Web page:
Antivirus Software

This weekend my one-year license for Trend Micro Internet Security Pro 2009 expired. Really, it shouldn’t be because I had Trend Micro Internet Security 2008 last year which didn’t expire until late November, but when I got 2009 last October, I thought I could go ahead and install it and keep the same expiration date. But because the Pro version is different than the regular version, there was no such deal and it was like throwing away six weeks of my purchase (free after rebates).

Knowing the expiration was coming up (it won’t let you forget), I have been keeping an eye on Fry’s ads to see when the new version would come out and if I could get it for free after rebate again. So far only the regular version seems to be out and it is $5 after rebates. I think I can do better. But what to do in the meantime? I knew Trend would stop downloading the latest virus definitions and software updates, but I didn’t realize it wouldn’t even scan my hard drive anymore. So I felt like I needed a stopgap and figured I would try some free software.

So I downloaded AVG antivirus which has been around for a while and gets good ratings from CNET. First I uninstalled Trend, but when I tried to install AVG it told me I already had antivirus software installed and there could be conflicts. I have had to uninstall and reinstall Trend several times because it would get buggy, so I thought it uninstalled pretty well. I went to the Windows Security control panel and under antivirus it told me that I was being protected by McAfee. I haven’t had McAfee for about two years.

So I looked around for how I could get Windows Security to forget about McAfee. I found a place that said to go into the Registry and do a search on “McAfee” and delete everything associated with it, then it named 10 other McAfee-specific words to look for and do the same with. I started that and quickly found about 20 instances. It didn’t seem like it would ever end. Fortunately, McAfee makes a utility that will wipe past installations of McAfee off of your system, so I ran that and it took care of everything a lot easier than hunting through the Registry.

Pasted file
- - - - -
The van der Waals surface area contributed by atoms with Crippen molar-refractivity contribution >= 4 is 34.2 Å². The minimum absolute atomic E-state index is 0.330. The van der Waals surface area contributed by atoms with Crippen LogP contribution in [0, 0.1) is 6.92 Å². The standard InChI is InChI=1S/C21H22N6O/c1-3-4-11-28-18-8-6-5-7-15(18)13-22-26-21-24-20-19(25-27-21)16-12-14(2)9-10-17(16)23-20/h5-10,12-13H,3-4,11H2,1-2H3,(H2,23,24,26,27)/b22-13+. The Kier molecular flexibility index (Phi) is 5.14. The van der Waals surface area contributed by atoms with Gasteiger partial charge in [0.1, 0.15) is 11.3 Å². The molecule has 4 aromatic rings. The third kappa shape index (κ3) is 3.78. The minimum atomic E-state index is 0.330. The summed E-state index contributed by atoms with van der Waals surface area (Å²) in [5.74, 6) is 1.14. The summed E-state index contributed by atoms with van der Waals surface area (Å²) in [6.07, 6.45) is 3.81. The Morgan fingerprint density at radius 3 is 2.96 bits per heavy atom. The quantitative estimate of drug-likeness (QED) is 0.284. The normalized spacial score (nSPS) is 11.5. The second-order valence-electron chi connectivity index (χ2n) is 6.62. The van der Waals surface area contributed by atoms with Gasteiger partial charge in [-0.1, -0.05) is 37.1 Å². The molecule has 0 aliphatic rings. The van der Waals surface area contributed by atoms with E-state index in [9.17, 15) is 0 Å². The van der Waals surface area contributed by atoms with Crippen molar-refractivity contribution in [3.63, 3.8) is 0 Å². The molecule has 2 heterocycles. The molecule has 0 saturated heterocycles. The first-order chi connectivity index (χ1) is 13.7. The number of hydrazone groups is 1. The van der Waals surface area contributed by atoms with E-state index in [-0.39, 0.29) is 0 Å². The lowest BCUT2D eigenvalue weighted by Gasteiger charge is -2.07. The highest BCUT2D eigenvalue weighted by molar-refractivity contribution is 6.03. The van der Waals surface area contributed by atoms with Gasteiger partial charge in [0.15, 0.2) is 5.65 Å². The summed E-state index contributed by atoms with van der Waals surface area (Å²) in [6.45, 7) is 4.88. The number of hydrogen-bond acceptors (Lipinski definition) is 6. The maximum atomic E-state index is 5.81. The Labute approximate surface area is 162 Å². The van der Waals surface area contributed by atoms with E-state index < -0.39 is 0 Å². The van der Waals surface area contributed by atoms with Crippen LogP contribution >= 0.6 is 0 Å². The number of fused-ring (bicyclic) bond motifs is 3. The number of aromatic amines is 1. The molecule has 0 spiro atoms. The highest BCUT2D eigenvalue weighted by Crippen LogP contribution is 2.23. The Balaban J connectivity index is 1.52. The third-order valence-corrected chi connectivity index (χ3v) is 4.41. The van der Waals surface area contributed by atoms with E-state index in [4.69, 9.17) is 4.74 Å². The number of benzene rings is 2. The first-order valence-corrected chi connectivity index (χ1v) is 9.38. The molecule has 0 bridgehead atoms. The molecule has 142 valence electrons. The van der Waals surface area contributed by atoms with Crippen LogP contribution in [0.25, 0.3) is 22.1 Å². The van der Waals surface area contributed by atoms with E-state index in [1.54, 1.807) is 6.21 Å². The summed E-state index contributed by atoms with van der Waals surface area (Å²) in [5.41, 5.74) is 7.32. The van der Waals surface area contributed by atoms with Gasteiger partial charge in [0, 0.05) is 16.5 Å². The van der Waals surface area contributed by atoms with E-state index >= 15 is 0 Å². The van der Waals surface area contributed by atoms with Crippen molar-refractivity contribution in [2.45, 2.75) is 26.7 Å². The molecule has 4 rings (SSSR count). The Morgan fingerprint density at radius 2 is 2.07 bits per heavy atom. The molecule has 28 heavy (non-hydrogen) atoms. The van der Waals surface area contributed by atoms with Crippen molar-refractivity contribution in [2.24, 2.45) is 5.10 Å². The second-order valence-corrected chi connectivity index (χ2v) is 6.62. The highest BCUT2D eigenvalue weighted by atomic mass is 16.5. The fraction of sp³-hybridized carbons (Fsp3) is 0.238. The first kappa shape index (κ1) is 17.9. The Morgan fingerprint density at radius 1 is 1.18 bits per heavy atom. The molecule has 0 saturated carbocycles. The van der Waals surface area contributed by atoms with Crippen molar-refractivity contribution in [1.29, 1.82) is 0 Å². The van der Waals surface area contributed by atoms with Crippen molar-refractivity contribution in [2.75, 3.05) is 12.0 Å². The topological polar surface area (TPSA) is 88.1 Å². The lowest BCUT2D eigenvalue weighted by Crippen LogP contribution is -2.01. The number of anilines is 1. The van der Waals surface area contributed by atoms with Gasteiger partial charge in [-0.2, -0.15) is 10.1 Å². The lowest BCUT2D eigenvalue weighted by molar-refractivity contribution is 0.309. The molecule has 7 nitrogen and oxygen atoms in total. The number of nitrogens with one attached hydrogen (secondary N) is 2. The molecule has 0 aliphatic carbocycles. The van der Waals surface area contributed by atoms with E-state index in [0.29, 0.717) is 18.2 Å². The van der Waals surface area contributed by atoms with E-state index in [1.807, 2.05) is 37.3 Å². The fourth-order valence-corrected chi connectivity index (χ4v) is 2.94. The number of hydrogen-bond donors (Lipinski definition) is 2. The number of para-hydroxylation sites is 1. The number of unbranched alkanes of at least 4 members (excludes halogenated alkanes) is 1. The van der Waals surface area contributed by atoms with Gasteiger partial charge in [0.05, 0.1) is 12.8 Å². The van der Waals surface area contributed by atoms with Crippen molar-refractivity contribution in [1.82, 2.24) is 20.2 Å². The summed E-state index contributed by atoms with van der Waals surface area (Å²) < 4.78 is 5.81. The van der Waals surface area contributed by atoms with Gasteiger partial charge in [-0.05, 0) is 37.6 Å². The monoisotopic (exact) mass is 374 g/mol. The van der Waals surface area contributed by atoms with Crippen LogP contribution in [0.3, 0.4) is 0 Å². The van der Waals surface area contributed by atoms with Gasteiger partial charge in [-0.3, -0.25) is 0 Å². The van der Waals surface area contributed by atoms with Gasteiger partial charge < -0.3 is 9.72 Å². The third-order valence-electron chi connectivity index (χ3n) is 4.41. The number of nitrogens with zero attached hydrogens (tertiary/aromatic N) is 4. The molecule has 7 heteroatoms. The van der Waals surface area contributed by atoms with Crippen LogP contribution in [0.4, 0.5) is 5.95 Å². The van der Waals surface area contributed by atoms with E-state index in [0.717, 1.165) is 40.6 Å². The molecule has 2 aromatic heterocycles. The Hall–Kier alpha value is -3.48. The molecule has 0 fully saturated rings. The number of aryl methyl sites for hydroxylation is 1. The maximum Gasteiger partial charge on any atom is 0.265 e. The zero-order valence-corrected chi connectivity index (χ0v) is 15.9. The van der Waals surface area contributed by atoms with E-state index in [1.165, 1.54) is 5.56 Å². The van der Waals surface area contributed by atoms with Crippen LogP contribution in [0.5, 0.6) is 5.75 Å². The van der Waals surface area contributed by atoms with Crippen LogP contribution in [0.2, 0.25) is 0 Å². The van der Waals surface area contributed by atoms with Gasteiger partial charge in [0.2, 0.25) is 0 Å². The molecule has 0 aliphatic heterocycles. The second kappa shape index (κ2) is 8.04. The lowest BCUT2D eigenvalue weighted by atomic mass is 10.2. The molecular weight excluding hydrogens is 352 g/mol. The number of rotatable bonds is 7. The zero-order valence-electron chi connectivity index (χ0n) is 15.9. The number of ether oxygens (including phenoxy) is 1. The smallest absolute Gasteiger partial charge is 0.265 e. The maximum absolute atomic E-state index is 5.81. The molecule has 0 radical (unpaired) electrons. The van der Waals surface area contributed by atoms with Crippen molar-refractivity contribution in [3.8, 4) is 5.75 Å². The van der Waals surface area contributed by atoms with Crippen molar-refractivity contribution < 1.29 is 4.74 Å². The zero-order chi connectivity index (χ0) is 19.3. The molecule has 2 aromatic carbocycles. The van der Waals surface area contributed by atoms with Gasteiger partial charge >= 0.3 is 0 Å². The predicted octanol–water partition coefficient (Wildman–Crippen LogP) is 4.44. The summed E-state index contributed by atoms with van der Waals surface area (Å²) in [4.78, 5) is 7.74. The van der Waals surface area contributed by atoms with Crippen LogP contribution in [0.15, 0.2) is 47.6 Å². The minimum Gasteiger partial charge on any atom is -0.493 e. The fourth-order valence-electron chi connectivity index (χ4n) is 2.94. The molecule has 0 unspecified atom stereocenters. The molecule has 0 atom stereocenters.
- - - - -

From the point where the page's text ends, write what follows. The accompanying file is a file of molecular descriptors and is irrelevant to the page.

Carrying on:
Next it was time to install AVG, but I got some kind of funky error about not having access to a registry key. So I look for solutions on this and found another utility on the AVG discussion boards that resets permissions in the registry so that AVG can install. No telling what all that did, but hopefully it didn’t leave a big security hole.

Now I get to install AVG and it went on fairly well, except that the 890k installer actually had to download about 30 MB of files to no telling where on my hard drive. It also wants to install a browser toolbar which tells what websites are safe, but also includes Yahoo search. Under the toolbar’s options you can get rid of the Yahoo search box, but when you check that box, Yahoo’s search box is still there. That’s annoying, but you can at least change the search box to Wikipedia which seemed kind of useful (I already have a Google search box in my browser’s menu bar).

So now I want to do an initial scan. On my laptop this took over two hours. I don’t mind that for a thorough initial scan, but I don’t want to wait that long every time and, by the way, AVG wants to do a scan every day instead of once a week like I had Trend doing.

I looked in Consumer Reports to see what they were recommending and they have a “free suite” of three different free products that they feel is competitive with paid software. One was Microsoft Windows Defender which comes with Vista. Another was Avira which I’d never heard of but they said it was the second year in a row they had recommened it. After the two-hour scan, I decided that might be worth it. I also started an online Microsoft security scan on my desktop which took about four hours to scan.

Anyway, since my laptop has Vista and Defender on it, I decided to uninstall AVG from there and put Avira on there. It went fairly quickly, no toolbar in my browser, but it is not nearly as polished as AVG seemed to be. I like that I was able to download the whole 30 MB installation file at once and can re-use it on my other computer instead of downloading again like I did with AVG. I ran its initial scan and while it started out quite quickly, it still wound up taking just over an hour and a half. None of these scans found anything significant (Microsoft’s online thing said it found something and I told it to deal with it, but it never told me what it was), just some tracking cookies.

Looking further for more reviews, I found some people saying Trend wasn’t as good as it once was and I should be looking at Norton or McAfee. Given how many times I had to uninstall and reinstall it over the last year (6-10 times), I wouldn’t mind finding something else. But Grant has Norton 2009 and says it has bogged down his computer at times. I’ll keep an eye on Avira on my laptop and AVG on my desktop and see how it goes for a little while.

2 thoughts on “Antivirus Software

  1. I wound up getting Kaspersky Internet Security 2010 from Fry’s this weekend. It will be free after a mail-in rebate (not even an upgrade rebated). So I’ll just be out sales tax on $60. Because it is for 3 licenses, it covers both of my computers. AVG’s scans took just as long, which is way too long. And Avira was okay, but would pop up an ad for itself every day.

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